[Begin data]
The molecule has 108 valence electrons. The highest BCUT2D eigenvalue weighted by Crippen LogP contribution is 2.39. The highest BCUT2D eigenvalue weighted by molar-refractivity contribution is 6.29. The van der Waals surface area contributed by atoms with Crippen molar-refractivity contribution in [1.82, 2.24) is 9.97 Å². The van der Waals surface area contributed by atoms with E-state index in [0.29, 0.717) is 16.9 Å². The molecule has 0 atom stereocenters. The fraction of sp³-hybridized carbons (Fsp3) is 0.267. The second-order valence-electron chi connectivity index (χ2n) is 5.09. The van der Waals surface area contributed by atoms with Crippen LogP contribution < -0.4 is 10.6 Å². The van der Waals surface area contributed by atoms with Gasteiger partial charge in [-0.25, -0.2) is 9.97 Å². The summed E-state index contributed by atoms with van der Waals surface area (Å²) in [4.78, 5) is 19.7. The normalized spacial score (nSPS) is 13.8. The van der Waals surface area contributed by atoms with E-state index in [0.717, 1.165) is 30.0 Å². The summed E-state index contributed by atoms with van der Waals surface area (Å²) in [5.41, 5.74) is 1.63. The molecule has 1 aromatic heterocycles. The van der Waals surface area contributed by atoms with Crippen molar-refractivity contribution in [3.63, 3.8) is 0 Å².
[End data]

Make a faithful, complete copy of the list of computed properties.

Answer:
The molecule has 108 valence electrons. The highest BCUT2D eigenvalue weighted by Crippen LogP contribution is 2.39. The highest BCUT2D eigenvalue weighted by molar-refractivity contribution is 6.29. The van der Waals surface area contributed by atoms with Crippen molar-refractivity contribution in [1.82, 2.24) is 9.97 Å². The van der Waals surface area contributed by atoms with E-state index in [0.29, 0.717) is 16.9 Å². The molecule has 0 atom stereocenters. The fraction of sp³-hybridized carbons (Fsp3) is 0.267. The second-order valence-electron chi connectivity index (χ2n) is 5.09. The van der Waals surface area contributed by atoms with Crippen LogP contribution < -0.4 is 10.6 Å². The van der Waals surface area contributed by atoms with Gasteiger partial charge in [-0.25, -0.2) is 9.97 Å². The summed E-state index contributed by atoms with van der Waals surface area (Å²) in [4.78, 5) is 19.7. The normalized spacial score (nSPS) is 13.8. The van der Waals surface area contributed by atoms with E-state index in [0.717, 1.165) is 30.0 Å². The summed E-state index contributed by atoms with van der Waals surface area (Å²) in [5.41, 5.74) is 1.63. The molecule has 1 aromatic heterocycles. The van der Waals surface area contributed by atoms with Crippen molar-refractivity contribution in [3.63, 3.8) is 0 Å².